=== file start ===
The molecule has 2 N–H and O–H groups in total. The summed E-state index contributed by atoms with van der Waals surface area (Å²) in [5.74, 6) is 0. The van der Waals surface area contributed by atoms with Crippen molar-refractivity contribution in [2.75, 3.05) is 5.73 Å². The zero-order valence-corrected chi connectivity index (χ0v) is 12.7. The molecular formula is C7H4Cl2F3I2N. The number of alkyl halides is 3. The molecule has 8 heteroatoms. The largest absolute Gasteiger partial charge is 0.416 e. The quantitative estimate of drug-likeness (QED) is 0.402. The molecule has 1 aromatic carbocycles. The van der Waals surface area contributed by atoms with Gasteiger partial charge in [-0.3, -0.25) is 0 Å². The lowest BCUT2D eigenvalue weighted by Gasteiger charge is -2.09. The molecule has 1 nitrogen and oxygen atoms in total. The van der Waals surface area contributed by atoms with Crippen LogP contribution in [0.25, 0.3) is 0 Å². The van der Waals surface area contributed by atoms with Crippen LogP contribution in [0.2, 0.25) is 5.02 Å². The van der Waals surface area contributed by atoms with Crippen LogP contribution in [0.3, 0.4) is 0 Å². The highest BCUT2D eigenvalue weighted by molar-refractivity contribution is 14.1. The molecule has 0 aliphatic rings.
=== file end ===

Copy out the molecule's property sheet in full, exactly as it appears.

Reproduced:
The molecule has 2 N–H and O–H groups in total. The summed E-state index contributed by atoms with van der Waals surface area (Å²) in [5.74, 6) is 0. The van der Waals surface area contributed by atoms with Crippen molar-refractivity contribution in [2.75, 3.05) is 5.73 Å². The zero-order valence-corrected chi connectivity index (χ0v) is 12.7. The molecular formula is C7H4Cl2F3I2N. The number of alkyl halides is 3. The molecule has 8 heteroatoms. The largest absolute Gasteiger partial charge is 0.416 e. The quantitative estimate of drug-likeness (QED) is 0.402. The molecule has 1 aromatic carbocycles. The van der Waals surface area contributed by atoms with Gasteiger partial charge in [-0.3, -0.25) is 0 Å². The lowest BCUT2D eigenvalue weighted by Gasteiger charge is -2.09. The molecule has 1 nitrogen and oxygen atoms in total. The van der Waals surface area contributed by atoms with Crippen LogP contribution in [0.25, 0.3) is 0 Å². The van der Waals surface area contributed by atoms with Crippen LogP contribution in [0.2, 0.25) is 5.02 Å². The van der Waals surface area contributed by atoms with Crippen LogP contribution in [0.3, 0.4) is 0 Å². The highest BCUT2D eigenvalue weighted by molar-refractivity contribution is 14.1. The molecule has 0 aliphatic rings.